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Carol A. Goodman, Ed.D., C.T., Undergraduate Program Co-Coordinator

Undergraduate Program Co-Coordinator

Coordinator for American Sign Language Classes

Advisor: Freshmen, Sophomores, and Transfer Students (Undeclared Majors)

I came to Kean University in the Fall of 2001 while completing my doctoral work in Curriculum and Instruction at Indiana University of Pennsylvania. Currently, I teach American Sign Language (ASL) for world language credit at the undergraduate level and two graduate level sign language courses specifically for Speech and Language Pathologists.  Because ASL is the primary language used by the Deaf Community in North America and many parts of Canada, native signers consider themselves a linguistic minority, rather than a disability group.  Therefore, this visual/manual language is offered through the Department of Communication Disorders and Deafness so emphasis can be placed on the community of native users – persons who are Deaf and hard of hearing.  Students learning ASL have an opportunity to interact with native users of the language both on and off campus when taking ASL courses at Kean University.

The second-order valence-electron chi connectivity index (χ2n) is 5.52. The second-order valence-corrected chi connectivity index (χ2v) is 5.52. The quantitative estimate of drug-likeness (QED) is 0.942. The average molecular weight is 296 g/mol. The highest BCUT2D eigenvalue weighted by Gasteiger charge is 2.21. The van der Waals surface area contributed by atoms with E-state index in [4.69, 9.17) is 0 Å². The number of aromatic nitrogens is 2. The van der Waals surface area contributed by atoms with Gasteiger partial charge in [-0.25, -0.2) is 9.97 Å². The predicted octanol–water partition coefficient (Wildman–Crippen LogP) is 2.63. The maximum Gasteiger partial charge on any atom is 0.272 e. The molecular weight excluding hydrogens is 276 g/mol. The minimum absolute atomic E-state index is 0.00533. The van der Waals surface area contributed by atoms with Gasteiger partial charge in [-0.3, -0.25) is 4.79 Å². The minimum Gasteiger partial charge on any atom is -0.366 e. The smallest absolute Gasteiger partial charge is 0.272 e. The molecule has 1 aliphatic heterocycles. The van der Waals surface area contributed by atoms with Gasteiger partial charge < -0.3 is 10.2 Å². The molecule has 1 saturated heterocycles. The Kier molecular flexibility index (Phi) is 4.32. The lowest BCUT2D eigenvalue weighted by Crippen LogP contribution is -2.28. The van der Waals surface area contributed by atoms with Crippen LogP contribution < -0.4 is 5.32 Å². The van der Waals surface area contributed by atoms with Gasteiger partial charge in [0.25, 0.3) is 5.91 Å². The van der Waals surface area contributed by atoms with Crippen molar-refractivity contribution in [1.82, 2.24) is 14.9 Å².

In addition to ASL courses, I also teach and supervise supplemental interpreting courses and activities.  Interpreting in the Arts, for example, is a course that allows students the opportunity to interpret excerpts from actual events, such as Open House or Graduation Ceremonies, where emphasis tends to be on musical and poetic interpretations. As Coordinator of the New Jersey Mentorship Program, I have developed a program for apprentice interpreters striving to enhance their interpreting skills in preparation for national certification.  Hopefully, Kean University will continue to serve a training facility for countless others in years to come.

I look forward to adding Language Development to my repertoire of upcoming classes I will be teaching here at Kean.  As a nationally certified ASL-English interpreter, I obviously love language and encourage my students to appreciate language in all its many facets while learning the intricacies of its form, structure, and meaning.  Much of my spare time is spent in bi-lingual/bi-cultural events and activities involving the Deaf Community.  I hope to share my enthusiasm with all the students who cross my path.

“No one cares how much you know…
                                     Until they know how much you care!”